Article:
In the tenth episode of the second season ofÂ Leverage, the team adjusts to Taraâ€™s presence while trying to take down a couple who run a sweatshop. Intrigued? Then itâ€™s time for Mark to watchÂ Leverage.
Trigger Warning: For discussion of sweatshops.
I definitely think that this show deals with a lot of real-world injustices in superficial ways, since weâ€™re not getting in-depth studies of certain environments or of a specific phenomenon. Theyâ€™re set-ups and premises for these stories. I think itâ€™s important to understand that so that the showâ€™s politics arenâ€™t described as being more radical than they actually are.
Still, this episode doesnâ€™t do much to explain the horrors of sweatshops beyond the cold open, but it also outright accepts that the working conditions of these places is horrific and unjust. And thatâ€™s fascinating to me because it feels like the show expects certain things of the audience. They expect us to understand why these aspects of society â€“ which are very real in our own world â€“ are wrongs that need to be made right. And not just because itâ€™s a good thing, but because they routinely go unpunished within our own world. So, even if there isnâ€™t a whole lot of detail or education provided about sweatshops, their working conditions, or what we as consumers can do to buy clothing that is ethically produced, this is still a working fantasy about people trying to save the lives of immigrants who are otherwise ignored or vilified by most folks in society. Like, not one of these five characters doubts that this is a case they should take, and theyâ€™re sympathetic to what Florene and the other workers have gone through. Nate understands the difficulty of being an immigrant in the United States and how that might make someone like Florence afraid to report her boss for gross violations of her rights.
These things are all outright spoken of in this script. I know thatÂ Leverageâ€™sÂ primary goal is to entertain, and I donâ€™t want to distract from that or claim this show is something that transcends that, necessarily. But thereâ€™s a part of me that hopes that in its own little way,Â Leverage can make people aware of the actual injustices in this world, especially since the show borrows so directly from our own society.
Aside from this aspect of â€œThe Runway Job,â€ this episode is rewarding because of the clever ways in which the writers fit Tara Cole into the narrative. Look, this a group of thieves and cons. They are not ever going to trust someone theyâ€™ve just met, even if theyâ€™ve got assurances from Sophie thatÂ TaraÂ can be trusted. Itâ€™s not that easy for them. At the same time, I appreciated that the show didnâ€™t make this easy for Tara, either. Sheâ€™s not desperate for attention or validation because sheÂ knows that she is a fantastic grifter. Why should she have to prove her worth to anyone? Thatâ€™s the challenge here. The team needs a talented grifter, but is having a hard time trusting the one theyâ€™ve got. Tara owes Sophie and wants to do something meaningful for her friend, but she finds Nateâ€™s control and communication issues to be distracting and belittling.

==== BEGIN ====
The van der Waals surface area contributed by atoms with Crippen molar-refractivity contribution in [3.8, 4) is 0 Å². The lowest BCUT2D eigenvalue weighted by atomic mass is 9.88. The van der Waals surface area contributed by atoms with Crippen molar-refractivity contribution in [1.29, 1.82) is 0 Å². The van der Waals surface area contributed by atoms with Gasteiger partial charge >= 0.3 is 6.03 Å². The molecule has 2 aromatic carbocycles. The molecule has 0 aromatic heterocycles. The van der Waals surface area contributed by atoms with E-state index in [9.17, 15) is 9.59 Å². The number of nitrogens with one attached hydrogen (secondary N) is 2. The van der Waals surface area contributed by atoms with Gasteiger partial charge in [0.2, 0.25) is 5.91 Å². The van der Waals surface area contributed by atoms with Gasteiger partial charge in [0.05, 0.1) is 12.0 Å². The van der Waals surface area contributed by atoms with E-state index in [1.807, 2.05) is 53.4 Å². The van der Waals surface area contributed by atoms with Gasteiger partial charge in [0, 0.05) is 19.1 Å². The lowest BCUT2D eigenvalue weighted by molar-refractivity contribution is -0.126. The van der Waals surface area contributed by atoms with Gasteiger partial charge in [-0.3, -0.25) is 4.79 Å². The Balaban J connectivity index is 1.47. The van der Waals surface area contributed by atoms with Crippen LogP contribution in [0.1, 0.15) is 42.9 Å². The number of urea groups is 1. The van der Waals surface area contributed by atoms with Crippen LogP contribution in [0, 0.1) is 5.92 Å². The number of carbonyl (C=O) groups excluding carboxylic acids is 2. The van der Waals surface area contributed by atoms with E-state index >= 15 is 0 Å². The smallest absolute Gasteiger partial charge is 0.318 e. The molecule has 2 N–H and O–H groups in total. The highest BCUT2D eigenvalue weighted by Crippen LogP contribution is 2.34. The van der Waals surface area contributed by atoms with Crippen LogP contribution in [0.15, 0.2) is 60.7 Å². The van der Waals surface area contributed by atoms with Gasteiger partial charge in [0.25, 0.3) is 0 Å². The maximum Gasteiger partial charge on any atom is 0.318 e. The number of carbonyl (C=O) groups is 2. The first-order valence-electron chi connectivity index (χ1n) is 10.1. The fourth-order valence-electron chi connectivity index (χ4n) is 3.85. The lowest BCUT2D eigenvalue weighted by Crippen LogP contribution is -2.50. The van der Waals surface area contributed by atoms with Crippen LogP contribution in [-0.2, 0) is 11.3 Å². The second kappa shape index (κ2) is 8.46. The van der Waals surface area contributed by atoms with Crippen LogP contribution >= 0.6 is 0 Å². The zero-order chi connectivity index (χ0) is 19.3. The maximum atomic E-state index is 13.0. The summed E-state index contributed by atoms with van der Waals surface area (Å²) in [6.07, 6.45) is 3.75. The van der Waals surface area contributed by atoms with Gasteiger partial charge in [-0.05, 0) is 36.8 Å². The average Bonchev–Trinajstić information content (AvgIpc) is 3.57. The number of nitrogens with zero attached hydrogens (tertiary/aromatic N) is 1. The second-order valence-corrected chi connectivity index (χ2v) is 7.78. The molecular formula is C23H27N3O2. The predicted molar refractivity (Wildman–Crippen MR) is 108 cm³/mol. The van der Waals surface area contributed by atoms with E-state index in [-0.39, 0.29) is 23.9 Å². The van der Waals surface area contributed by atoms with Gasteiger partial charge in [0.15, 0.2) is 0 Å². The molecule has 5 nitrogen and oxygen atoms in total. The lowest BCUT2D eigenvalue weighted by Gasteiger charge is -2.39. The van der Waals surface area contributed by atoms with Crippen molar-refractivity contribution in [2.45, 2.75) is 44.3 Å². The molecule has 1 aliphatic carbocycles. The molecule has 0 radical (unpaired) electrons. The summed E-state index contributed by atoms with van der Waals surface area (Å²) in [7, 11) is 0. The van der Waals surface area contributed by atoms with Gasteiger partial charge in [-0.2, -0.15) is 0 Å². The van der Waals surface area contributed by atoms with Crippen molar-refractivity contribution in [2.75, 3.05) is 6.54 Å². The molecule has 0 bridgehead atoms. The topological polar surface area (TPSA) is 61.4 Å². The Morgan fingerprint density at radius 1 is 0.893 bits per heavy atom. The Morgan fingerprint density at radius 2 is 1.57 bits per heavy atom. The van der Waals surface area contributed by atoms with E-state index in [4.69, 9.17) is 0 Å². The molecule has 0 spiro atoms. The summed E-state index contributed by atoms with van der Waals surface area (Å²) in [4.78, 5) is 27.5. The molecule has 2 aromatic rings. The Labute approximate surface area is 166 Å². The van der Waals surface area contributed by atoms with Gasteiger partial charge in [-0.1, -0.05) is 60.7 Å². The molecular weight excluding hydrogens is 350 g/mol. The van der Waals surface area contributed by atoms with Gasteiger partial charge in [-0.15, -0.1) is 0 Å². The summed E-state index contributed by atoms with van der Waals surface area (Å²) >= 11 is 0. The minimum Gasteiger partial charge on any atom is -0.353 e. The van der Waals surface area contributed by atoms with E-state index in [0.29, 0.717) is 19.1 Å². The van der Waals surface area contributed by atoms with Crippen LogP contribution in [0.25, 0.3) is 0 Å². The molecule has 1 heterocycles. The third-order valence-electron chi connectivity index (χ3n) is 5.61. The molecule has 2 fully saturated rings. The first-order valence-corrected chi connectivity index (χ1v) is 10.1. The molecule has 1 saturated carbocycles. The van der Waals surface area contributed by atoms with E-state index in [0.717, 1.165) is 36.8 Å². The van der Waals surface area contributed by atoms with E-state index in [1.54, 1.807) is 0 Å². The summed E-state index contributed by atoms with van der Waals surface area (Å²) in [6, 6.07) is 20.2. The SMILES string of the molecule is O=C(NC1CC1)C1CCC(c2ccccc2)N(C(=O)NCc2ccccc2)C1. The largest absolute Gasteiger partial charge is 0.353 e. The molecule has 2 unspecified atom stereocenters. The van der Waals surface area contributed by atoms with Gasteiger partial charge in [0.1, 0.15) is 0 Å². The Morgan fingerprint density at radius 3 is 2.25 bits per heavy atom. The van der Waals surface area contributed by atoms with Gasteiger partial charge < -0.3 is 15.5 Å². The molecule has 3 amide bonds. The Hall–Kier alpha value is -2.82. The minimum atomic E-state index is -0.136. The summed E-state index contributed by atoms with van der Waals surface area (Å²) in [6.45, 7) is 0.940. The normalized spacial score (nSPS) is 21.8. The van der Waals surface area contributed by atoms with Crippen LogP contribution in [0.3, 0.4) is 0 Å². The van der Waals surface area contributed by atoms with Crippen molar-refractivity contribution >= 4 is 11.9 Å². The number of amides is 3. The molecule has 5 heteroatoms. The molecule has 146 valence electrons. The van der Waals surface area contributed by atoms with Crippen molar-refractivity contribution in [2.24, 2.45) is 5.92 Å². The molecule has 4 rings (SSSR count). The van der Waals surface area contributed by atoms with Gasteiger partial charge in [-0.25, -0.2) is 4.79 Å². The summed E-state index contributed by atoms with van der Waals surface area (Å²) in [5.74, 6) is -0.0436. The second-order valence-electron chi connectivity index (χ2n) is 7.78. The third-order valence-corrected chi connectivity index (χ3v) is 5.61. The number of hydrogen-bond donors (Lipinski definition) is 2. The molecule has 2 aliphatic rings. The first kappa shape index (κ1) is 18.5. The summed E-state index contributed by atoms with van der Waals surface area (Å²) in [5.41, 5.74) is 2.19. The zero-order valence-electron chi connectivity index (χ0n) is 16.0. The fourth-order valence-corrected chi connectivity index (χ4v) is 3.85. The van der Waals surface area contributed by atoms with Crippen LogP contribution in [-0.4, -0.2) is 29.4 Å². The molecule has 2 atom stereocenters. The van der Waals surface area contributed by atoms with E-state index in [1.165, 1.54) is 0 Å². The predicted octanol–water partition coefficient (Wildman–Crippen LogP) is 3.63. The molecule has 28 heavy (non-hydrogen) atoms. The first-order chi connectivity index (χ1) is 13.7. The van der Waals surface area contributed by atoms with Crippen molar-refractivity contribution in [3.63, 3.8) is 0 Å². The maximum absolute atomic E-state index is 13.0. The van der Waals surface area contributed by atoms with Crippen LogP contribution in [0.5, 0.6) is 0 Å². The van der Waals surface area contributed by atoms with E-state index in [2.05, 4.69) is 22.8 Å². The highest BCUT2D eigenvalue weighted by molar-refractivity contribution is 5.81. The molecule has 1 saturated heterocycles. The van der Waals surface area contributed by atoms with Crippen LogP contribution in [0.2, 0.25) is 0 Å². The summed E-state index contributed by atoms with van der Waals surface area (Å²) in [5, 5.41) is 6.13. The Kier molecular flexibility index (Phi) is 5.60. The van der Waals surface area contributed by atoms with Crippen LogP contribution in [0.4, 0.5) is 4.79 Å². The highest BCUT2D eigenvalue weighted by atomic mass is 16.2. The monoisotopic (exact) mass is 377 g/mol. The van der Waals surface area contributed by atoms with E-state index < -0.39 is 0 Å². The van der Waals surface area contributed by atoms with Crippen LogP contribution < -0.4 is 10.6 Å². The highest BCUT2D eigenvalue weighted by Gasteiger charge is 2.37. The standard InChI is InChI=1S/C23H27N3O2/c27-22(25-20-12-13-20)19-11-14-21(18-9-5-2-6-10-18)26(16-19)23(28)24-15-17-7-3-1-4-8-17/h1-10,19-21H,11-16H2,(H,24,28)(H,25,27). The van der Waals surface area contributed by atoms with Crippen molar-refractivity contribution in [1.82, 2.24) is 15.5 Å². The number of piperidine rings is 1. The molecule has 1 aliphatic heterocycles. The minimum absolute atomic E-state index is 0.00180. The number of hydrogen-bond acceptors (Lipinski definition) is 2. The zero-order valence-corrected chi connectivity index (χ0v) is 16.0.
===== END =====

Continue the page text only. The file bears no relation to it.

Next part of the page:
It was fun watching her win the team over, especially Eliot. And really, the experiences she has with them are the only thing thatâ€™s going to actually get them to trust her and vice versa. They all have to know that theyâ€™ve got each otherâ€™s back. We know this because the beginning of this show demonstrated to us how hard it is for people like this to depend on anyone aside from themselves. Thatâ€™s why the relationship between Sophie and Nate is so frayed at the moment, too. I get that the distance is playing a part in this, but Nateâ€™s behavior doesnâ€™t help. Sophie is trying to deal with a very serious issue, and while it may seem silly that sheâ€™s traveling the world while doing so, she did her absolute best to make sure the team still had help in her absence. I think thatâ€™s utterly fair, yâ€™all! But oh my god, JUST MAKE OUT, THE TWO OF YOU. Okay, that wonâ€™t solve all their problems, but ITâ€™S A START.
This setting â€“ a fashion show â€“ was also a lot of fun. I think the gay stereotypes for Andre V were a little too exaggerated for my tastes (as was that moment where Hardison made fun of Russellâ€™s last name donâ€™t do that), but CAN WE TALK ABOUT PARKER IN THAT DRESS. And her look! My god, sheâ€™s incredible. So is Christian Kane in eyeliner, good LORD. Utterly unfair, yâ€™all. UNFAIR.
The video for â€œThe Runway Jobâ€ can be downloaded here for $0.99.
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